What if, instead of attempting to fix problems with old teeth, your dentist could actually use lasers to grow a brand new tooth or set of teeth? Thanks to a group of researchers at Harvard’s School of Engineering and Applied Sciences (SEAS), this Science Fiction-sounding solution to tooth-decay, cavities, and chipped chompers might soon be a reality!
According to the study published in the Journal of Science Translational Medicine, the scientists first drilled holes in rats’ teeth to simulate tooth decay, then applied a layer of adult stem cells to the exposed dental pulp. When a non-ionizing, low-powered laser was applied to the stem cells, the Harvard bio-engineers found that the light triggered the growth of naturally-occurring dentin (the hard material that teeth are made from) in the rodents!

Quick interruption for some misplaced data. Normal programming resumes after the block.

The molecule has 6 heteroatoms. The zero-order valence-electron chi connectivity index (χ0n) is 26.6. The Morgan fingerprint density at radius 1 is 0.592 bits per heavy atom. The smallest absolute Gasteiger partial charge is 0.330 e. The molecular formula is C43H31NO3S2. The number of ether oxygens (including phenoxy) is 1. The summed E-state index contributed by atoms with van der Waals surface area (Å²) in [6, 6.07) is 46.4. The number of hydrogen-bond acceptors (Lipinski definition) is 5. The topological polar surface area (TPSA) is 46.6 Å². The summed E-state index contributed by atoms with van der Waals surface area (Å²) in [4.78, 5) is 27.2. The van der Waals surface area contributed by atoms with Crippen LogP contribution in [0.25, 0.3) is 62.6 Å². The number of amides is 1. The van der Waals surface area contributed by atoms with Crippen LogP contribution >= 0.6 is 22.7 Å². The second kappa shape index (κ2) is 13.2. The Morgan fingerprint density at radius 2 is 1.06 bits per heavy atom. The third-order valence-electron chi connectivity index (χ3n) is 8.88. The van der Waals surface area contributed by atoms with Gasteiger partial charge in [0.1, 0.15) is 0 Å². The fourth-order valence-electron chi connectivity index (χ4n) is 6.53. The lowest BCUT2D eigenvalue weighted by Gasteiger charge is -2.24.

This research not only has far-reaching implications for dental professionals, it also helps researchers begin to understand how and why the “growth factors” (proteins in the stem cells) begin to differentiate into new tissues. Though anecdotal evidence about the power of low-level light therapy has been around for decades, this study was the first to identify the molecular reasoning behind laser light’s efficacy.
The team hopes to begin human trials for restorative dentistry soon, and their research could lead to new ways to cap teeth, prevent root canals, or decrease tooth sensitivity.
For more on this fascinating development, check out these resources:
Lisa Winter @ IFLScience.com: http://www.iflscience.com/health-and-medicine/scientists-use-lasers-regrow-teeth-stem-cells
Carolyn Y. Johnson @ The Boston Globe: https://www.bostonglobe.com/news/science/2014/05/28/laser-light-triggers-stem-cells-regrow-teeth/esb9dQxOWVsQQj27fGdEiP/story.html